As far as managing it, I think it is about the natural carved turn shape. As you come down the fall line, your speed increases and the acceleration of the turn increases the pressure on the skis causing a tighter arc that flings you back up and over. I think the movements, then, are minor adjustments in angulation to adjust balance. I never really analyzed it, though, and I don't have any video of me banking to know exactly what is going on. I think a flexible ski with a short radius allows this to be done at a reasonable speed.
post #14 of 27
The perfect condition to bank is whenever you feel like it, but its usually not the best way to do things. But not all skiing is about being the best...
post #15 of 27
banking is wrong if it locks you up and doesn't allow you flexibility for snow condition changes... so how you bank is as critical as whether you bank... if you're all stacked up and somewhat statue-like, banking is gonna be fun for a fleeting moment and then a pain in the arse when it comes time to make your next move... unless your next move is a hipcheck or faceplant.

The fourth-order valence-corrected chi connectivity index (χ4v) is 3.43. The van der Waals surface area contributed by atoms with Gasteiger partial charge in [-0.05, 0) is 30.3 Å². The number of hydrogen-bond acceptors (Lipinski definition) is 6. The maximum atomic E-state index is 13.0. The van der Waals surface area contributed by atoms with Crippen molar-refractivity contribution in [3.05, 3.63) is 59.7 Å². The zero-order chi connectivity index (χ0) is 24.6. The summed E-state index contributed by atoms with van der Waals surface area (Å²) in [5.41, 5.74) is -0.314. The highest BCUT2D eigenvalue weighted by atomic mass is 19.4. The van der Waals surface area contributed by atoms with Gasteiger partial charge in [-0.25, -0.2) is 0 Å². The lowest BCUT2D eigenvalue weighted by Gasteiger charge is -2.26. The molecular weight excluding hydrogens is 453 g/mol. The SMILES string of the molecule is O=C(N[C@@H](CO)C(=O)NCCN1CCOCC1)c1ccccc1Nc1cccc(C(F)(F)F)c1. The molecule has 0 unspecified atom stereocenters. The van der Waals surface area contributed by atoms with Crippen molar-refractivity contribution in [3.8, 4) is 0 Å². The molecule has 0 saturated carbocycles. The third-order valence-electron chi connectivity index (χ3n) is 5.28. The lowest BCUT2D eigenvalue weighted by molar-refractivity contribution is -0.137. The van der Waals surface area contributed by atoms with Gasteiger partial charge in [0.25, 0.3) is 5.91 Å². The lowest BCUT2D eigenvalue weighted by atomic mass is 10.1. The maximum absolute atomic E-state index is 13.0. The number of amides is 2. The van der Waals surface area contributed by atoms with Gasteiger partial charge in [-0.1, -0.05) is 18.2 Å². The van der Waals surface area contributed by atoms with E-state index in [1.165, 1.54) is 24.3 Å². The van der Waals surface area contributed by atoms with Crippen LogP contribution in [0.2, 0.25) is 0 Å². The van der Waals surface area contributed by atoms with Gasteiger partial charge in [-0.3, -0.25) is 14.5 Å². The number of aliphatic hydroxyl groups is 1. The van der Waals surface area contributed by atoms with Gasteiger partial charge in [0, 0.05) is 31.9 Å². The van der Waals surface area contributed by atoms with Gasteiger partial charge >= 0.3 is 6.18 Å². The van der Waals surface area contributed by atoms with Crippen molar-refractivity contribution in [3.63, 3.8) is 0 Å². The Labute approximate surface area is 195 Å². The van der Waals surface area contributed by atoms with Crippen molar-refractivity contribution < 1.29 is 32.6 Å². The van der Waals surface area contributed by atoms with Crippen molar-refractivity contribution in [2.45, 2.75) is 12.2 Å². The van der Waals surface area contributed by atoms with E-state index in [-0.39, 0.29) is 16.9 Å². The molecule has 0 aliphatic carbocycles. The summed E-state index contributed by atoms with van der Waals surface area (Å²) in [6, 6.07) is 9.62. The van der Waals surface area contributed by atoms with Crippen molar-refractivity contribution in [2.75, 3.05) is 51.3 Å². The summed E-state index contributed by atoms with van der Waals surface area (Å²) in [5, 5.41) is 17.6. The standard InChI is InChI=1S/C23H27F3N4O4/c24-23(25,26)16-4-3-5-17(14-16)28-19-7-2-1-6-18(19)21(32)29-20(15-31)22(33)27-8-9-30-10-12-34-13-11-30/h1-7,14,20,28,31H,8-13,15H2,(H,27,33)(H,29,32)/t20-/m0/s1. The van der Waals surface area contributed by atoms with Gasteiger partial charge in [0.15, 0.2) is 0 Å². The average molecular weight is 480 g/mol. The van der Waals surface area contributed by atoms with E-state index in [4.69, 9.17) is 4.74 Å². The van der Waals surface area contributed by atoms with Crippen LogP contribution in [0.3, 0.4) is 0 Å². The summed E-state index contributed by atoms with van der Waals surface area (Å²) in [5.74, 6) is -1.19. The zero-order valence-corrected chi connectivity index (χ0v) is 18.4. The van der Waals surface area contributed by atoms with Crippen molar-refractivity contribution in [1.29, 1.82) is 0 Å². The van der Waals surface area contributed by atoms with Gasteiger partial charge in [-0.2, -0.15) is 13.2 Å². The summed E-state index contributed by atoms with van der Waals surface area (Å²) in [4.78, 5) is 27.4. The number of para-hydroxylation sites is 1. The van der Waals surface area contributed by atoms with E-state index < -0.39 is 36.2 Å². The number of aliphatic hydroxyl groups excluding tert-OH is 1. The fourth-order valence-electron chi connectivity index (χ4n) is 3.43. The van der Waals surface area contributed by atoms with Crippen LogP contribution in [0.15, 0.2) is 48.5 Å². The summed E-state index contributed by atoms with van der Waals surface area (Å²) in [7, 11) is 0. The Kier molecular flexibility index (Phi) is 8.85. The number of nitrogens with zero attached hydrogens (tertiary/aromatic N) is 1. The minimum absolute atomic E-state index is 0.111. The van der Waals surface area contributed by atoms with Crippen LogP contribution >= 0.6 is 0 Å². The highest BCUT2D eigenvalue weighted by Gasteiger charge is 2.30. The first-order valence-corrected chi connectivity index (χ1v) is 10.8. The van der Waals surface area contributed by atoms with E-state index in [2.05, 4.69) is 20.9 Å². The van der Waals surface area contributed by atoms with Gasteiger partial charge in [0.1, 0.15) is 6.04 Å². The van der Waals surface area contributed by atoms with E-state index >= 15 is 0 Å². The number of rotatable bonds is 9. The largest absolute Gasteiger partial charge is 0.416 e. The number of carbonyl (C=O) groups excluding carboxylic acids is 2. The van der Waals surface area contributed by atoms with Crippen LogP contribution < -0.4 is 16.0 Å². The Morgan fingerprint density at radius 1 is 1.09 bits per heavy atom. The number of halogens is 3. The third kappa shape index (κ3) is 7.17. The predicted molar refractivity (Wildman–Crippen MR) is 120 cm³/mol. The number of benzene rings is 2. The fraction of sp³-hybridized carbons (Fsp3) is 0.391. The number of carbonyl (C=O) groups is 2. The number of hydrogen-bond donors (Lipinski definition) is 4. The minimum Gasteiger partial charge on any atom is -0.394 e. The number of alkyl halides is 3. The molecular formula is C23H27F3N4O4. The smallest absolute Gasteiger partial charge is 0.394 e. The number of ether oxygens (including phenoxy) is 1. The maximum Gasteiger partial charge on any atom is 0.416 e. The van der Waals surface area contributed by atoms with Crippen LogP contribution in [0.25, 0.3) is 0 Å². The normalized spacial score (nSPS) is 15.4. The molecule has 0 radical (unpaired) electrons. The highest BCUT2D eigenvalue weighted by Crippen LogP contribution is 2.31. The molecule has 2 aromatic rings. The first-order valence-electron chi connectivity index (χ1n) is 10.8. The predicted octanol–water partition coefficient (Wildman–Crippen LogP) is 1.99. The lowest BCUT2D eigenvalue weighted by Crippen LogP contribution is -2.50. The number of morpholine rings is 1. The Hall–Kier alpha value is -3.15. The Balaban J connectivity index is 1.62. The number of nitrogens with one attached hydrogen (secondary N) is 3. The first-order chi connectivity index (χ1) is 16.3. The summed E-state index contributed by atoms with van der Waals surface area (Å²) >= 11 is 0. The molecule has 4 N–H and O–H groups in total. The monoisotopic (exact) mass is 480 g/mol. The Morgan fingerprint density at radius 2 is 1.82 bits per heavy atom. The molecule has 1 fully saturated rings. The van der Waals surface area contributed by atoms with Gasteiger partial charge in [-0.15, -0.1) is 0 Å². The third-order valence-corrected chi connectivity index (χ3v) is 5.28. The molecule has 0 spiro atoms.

post #16 of 27
Banking or total body inclination is a valid part of skiing and motorcycle racing.

When there is ample edge grip or traction we can bank against this grip. Notice a road racer with stickie tires throwing the bike down in a turn. they actually lean inward farther than the angle of the bike. Conversely, watch a speedway racer or flat track racer both of which ride on slippery dirt and anticipate sliding. These athletes angulate their bodies to the outside while tipping the bike to the inside.

My point being.... when there is good grip we can tip the whole body a bit more (requires less effort and fatigue) to make turns, However; when the snow is hard we need more edge angle and must keep the cm over that edge more.